27 Oct 2020

Home of the NFL Offseason

South Carolina Gamecocks NFL Draft Guide

NFL Draft expert John Vogel breaks down the prospects that South Carolina has to offer the 2020 NFL Draft.

South Carolina is full of rich tradition, having played since the inception of the SEC. It’s had it’s ups and it’s downs. This season has been no different. While it was an overall disappointment, the Gamecocks pulled off one of the biggest upsets of the season against Georgia. A team loaded with talent, South Carolina has plenty to offer to NFL teams in the 2020 NFL Draft on both sides of the football.

IDL Javon Kinlaw (Sr-Transfer)

Javon Kinlaw has been at times this season unstoppable. Kinlaw has been one of the most watched seniors in this class this season, a 6’6″ 300 pound athlete with incredible quickness. Kinlaw certainly doesn’t look 300 pounds while looking at him, so if he weighs in at that size, it will be a big deal.


Kinlaw has the physical tools to dominate in the NFL for a long time. He uses his hands well in the trenches and is an effective stuff player. Don’t expect him to be a great pass rusher. While he is capable, he is mostly a run stop player, and completed his college career with just 10 sacks. Kinlaw is currently a first round prospect, but teams are worried about his motor. This leaves space for Kinlaw to drop on draft boards.

WR Bryan Edwards (Sr)

Before I start this brief evaluation, let me preface it by saying that if this was any other receiver class in the history of football, Edwards would certainly be a top ten receiver. Because of the depth of the position in this class, Edwards is borderline top fifteen. He’s got great size (6’3″ and 215 pounds) and has shown the ability to use his length as a factor while separating.


Edwards has good hands, a great catch radius, and good route running technique. However, his hands aren’t great as he will sometimes drop routine catches and Edwards has made some boneheaded decisions that NFL teams will question because of how regular they have been. Regardless, the Senior Bowl will be a great chance for Edwards to show what he can really do.

RB Rico Dowdle (Sr)

Rico Dowdle has the perfect skill set to be a rotational piece on almost any NFL team. He’s done pretty much everything for the Gamecocks during his career at South Carolina. He finished his stay in South Carolina with 2167 career rushing yards and 19 total touchdowns.


Dowdle is a good runner, showing excellent burst in between the tackles and contact balance. He has always been a good receiver, but was utilized even more during this season. He’s a good pass protector as well, seeing the field well and picking up blocks as needed. Dowdle is a valuable option on day three to add depth to the running back room.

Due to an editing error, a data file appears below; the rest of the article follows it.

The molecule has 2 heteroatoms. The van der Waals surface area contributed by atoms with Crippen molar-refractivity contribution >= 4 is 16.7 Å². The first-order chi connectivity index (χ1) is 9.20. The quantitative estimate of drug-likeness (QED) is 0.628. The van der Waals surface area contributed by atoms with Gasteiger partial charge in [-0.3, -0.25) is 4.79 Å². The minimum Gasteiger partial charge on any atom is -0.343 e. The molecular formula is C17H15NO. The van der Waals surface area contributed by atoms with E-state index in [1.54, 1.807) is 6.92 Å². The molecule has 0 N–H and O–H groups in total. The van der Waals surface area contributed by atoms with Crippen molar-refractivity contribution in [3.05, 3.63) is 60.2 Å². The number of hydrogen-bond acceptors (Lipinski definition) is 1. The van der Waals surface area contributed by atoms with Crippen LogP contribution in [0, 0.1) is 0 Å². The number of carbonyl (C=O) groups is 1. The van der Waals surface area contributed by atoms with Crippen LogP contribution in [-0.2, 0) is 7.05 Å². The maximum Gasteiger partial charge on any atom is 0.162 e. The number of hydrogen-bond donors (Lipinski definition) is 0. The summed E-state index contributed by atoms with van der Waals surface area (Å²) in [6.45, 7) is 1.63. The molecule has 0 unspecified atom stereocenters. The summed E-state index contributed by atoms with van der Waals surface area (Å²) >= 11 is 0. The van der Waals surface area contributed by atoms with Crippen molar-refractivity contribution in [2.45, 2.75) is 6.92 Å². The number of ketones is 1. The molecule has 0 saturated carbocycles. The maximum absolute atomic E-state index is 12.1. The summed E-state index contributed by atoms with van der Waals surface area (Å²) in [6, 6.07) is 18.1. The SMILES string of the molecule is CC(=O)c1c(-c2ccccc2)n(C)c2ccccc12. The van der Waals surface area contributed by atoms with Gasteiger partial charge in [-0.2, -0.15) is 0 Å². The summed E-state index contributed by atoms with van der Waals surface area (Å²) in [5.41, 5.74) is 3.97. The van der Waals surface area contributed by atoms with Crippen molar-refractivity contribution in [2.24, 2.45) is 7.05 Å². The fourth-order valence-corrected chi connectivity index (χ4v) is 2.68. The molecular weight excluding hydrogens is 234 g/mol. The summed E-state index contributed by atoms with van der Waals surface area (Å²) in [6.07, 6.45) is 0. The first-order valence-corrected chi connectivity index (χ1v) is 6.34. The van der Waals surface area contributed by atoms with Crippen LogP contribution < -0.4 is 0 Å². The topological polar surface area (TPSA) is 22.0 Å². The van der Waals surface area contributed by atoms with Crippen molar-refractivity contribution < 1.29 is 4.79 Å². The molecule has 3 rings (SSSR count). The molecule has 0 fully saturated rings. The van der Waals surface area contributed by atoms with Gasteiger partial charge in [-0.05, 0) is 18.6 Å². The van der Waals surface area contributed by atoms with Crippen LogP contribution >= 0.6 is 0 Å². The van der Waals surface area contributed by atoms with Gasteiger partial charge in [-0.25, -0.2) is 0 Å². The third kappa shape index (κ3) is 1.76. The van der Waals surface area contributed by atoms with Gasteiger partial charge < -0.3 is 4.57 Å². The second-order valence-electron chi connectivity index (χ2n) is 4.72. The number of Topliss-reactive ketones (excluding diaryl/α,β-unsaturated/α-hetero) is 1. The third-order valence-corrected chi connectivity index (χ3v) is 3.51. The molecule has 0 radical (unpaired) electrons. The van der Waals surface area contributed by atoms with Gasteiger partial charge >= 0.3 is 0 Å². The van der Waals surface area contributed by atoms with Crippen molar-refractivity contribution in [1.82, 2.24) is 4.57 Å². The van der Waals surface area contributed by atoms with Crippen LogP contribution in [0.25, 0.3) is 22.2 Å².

EDGE DJ Wonnum (Sr)

Want to talk about consistency? Wonnum has struggled with it all throughout his career. He shows flashes of brilliance before disappearing for long stretches of time, often through games. He finished his college career with 29.5 tackles for loss and 14 sacks.


Wonnum has flashed signs of being a great pass rusher. He ripped Kentucky this season for 3 sacks, and in both 2017 and 2018, he collected 2 sacks per game against Tennessee. However, it seems to be tackle dependent. Wonnum doesn’t have the consistent skill set to dominate against pro tackles. Still, he should be valued as a run stopping EDGE prospect who can play in both 4-3 and 3-4 fronts.

RB Tavien Feaster (Sr-Transfer)

Tavien Feaster has been a RB2 his entire life. First at Clemson, Feaster shared the backfield role with Wayne Gallman Jr and then with Travis Ettiene. He transferred to South Carolina in hopes of winning the starting job but was unable to beat out Rico Dowdle.


Feaster does have a lot of talent, and is more of a speed guy, especially when he gets to open field. He’s got good size (5’11” 220 pounds) but I believe that his size actually limits his ability to be quick. When watching both Feaster and Dowdle, it’s clear that Dowdle has more burst in the hole. Still, Feaster averaged 5.8 yards per carry during his college career, and has shown to be a check-down option out of the backfield.

LB TJ Brunson (Sr)

TJ Brunson was one of those linebackers who showed immense potential as a freshman and never quite panned out to be what draft scouts had hoped to see. There are a lot of factors that play into this, as I have pointed out through my career, talent under Will Muschamp doesn’t really thrive. Brunson still had a good college career, collecting 283 career tackles, 21 for loss.


Brunson is more of a run stopper, but did show an ability to play effective zone coverage this season. He’s a tad bit undersized (6’1″ 230 pounds) but I think once he gets around someone who wants to use his strengths, Brunson will break out and be a surprise to a lot of people.

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